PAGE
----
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The Guam objection was interesting as one of the rules is basically you need the non debtors to be included in the plan as it is critical to the bankruptcy exit plan.  They pointed out that the BSA already created a toggle plan that shows they can emerge without any non debtors included so it is not critical and therefore why are non debtors even here?

While the TCC may settle, there are many groups with very strong state cases against COs and in some cases LCs.  I don't see them accepting anything that allows non debtors to be included (unless they give a ton of money and it is directed to them).  They seem to have strong arguments.

I'll be interested to see if the updated BSA plan addresses their concerns.

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2 hours ago, Eagle1993 said:

While the TCC may settle, there are many groups with very strong state cases against COs and in some cases LCs.  I don't see them accepting anything that allows non debtors to be included (unless they give a ton of money and it is directed to them).  They seem to have strong arguments.

Reading this last series of posts about objections, I was nudged to dig to the bottom of the satchel where I store all my posts. There, in the dregs, I found some of my early comments and fears about how this could go. I was troubled then, grew less so, and now return again. Admittedly, I knew and still know little about bankruptcy law. (Honestly, it seems even those who know it all don't know it well, since it boils down to advocating for their position in a morphing landscape. Anyway.) One of my deepest concerns revolved around pitting survivors against survivors. I know, I know. The states and their SoL reform or lack thereof did that, not the Chapter 11. I'm not 100% convinced of that, but those who can get big money have the right to pursue it. Still, it will pain me to watch this unravel, if it does, based on that division. Even if I am able to pursue a case and others cannot, I will still be troubled, undone, at sixes and sevens and mightily vexed in my soul. As we know, I am likely in the cannot pile, unless I want to represent myself again. Meh. No matter. It's just a mess. If you'll suffer me, I will quote one of my favorite and reputedly the shortest scripture passages in the modern Christian bible. I keep it in my little brain for such times as this. It is from The Gospel of John, verse 11:35 and states, simply, "Jesus wept." Me too.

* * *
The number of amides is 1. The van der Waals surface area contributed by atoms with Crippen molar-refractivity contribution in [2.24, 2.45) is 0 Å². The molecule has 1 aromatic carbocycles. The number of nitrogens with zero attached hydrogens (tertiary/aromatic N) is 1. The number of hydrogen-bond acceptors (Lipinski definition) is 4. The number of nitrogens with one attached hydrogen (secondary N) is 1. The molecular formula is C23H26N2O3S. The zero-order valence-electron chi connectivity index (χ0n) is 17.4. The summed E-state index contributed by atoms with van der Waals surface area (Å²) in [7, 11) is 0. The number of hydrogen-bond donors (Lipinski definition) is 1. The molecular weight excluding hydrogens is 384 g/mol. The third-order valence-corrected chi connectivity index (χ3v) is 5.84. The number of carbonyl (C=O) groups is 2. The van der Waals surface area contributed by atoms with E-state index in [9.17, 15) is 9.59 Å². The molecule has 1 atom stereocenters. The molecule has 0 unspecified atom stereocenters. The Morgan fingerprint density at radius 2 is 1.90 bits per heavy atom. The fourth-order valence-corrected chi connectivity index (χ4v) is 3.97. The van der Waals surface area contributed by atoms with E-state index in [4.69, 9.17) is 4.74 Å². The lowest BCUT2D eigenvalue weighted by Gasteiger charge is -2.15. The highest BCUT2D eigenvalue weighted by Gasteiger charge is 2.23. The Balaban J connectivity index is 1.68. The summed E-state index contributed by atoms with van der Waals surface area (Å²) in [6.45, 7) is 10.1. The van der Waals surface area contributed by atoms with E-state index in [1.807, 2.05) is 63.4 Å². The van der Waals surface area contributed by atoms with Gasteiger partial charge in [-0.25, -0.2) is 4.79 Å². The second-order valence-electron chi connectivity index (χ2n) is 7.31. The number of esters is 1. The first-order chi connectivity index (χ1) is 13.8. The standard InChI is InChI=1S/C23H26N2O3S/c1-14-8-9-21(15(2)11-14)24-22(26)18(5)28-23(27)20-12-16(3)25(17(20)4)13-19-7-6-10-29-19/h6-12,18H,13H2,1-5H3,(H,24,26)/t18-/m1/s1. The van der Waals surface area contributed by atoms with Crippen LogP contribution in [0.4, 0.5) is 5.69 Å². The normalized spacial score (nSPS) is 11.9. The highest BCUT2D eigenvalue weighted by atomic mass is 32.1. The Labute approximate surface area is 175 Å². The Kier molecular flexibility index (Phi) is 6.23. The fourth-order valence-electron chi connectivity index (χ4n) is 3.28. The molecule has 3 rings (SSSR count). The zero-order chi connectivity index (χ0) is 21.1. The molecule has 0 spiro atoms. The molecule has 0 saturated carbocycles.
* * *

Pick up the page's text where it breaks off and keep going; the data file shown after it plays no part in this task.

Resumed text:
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12 minutes ago, Eagle1970 said:

By the time this is finished, we will end up settling for two years of free credit monitoring.  smh

See? This is the sort of dark, sarcastic humor we so desperately need! It shouldn't be funny, but it is. I am grateful for the smile.

Edited by ThenNow
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50 minutes ago, ThenNow said:

... bankruptcy law. (Honestly, it seems even those who know it all don't know it well, since it boils down to advocating for their position in a morphing landscape. Anyway. ...

Well said.  That is what I'm learning too.  Professor Kingsfield must have an appropriate quote on this.

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22 minutes ago, ThenNow said:

See? This is the sort of dark, sarcastic humor we so desperately need! It shouldn't be funny, but it is. I am grateful for the smile.

Fresh in my mind, of course, as just last week I received exactly that settlement.

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7 minutes ago, fred8033 said:

Professor Kingsfield must have an appropriate quote on this.

It would be scathing, eviscerating and leave the hearer with singed ear hairs.